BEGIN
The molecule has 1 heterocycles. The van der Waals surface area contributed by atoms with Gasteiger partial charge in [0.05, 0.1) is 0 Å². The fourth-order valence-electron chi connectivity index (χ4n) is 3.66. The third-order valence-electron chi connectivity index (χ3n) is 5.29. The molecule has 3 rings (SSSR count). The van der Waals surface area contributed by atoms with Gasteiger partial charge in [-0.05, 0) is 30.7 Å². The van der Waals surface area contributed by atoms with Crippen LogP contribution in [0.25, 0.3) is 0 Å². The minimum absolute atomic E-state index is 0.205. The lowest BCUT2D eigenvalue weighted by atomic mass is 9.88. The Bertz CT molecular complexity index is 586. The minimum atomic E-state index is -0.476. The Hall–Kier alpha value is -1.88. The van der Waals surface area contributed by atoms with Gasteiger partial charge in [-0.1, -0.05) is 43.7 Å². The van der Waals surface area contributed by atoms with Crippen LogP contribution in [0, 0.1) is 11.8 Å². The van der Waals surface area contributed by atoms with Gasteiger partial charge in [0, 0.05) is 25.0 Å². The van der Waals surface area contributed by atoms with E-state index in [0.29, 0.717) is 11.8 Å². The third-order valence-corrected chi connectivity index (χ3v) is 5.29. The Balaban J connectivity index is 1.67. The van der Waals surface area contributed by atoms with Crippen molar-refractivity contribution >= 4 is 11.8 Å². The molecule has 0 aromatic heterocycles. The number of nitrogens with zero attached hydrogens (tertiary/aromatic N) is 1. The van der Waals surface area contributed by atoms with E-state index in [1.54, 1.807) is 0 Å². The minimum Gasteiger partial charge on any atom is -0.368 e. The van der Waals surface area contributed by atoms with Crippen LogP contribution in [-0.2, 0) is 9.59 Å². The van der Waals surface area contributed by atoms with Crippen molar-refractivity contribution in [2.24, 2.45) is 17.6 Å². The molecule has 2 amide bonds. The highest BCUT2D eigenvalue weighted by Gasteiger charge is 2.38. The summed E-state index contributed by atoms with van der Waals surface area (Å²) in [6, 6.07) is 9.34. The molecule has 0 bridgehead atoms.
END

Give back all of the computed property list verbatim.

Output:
The molecule has 1 heterocycles. The van der Waals surface area contributed by atoms with Gasteiger partial charge in [0.05, 0.1) is 0 Å². The fourth-order valence-electron chi connectivity index (χ4n) is 3.66. The third-order valence-electron chi connectivity index (χ3n) is 5.29. The molecule has 3 rings (SSSR count). The van der Waals surface area contributed by atoms with Gasteiger partial charge in [-0.05, 0) is 30.7 Å². The van der Waals surface area contributed by atoms with Crippen LogP contribution in [0.25, 0.3) is 0 Å². The minimum absolute atomic E-state index is 0.205. The lowest BCUT2D eigenvalue weighted by atomic mass is 9.88. The Bertz CT molecular complexity index is 586. The minimum atomic E-state index is -0.476. The Hall–Kier alpha value is -1.88. The van der Waals surface area contributed by atoms with Gasteiger partial charge in [-0.1, -0.05) is 43.7 Å². The van der Waals surface area contributed by atoms with Crippen LogP contribution in [0, 0.1) is 11.8 Å². The van der Waals surface area contributed by atoms with Gasteiger partial charge in [0, 0.05) is 25.0 Å². The van der Waals surface area contributed by atoms with E-state index in [0.29, 0.717) is 11.8 Å². The third-order valence-corrected chi connectivity index (χ3v) is 5.29. The Balaban J connectivity index is 1.67. The van der Waals surface area contributed by atoms with Crippen molar-refractivity contribution >= 4 is 11.8 Å². The molecule has 0 aromatic heterocycles. The number of nitrogens with zero attached hydrogens (tertiary/aromatic N) is 1. The van der Waals surface area contributed by atoms with E-state index in [1.54, 1.807) is 0 Å². The minimum Gasteiger partial charge on any atom is -0.368 e. The van der Waals surface area contributed by atoms with Crippen LogP contribution in [-0.2, 0) is 9.59 Å². The van der Waals surface area contributed by atoms with Crippen molar-refractivity contribution in [2.24, 2.45) is 17.6 Å². The molecule has 2 amide bonds. The highest BCUT2D eigenvalue weighted by Gasteiger charge is 2.38. The summed E-state index contributed by atoms with van der Waals surface area (Å²) in [6, 6.07) is 9.34. The molecule has 0 bridgehead atoms.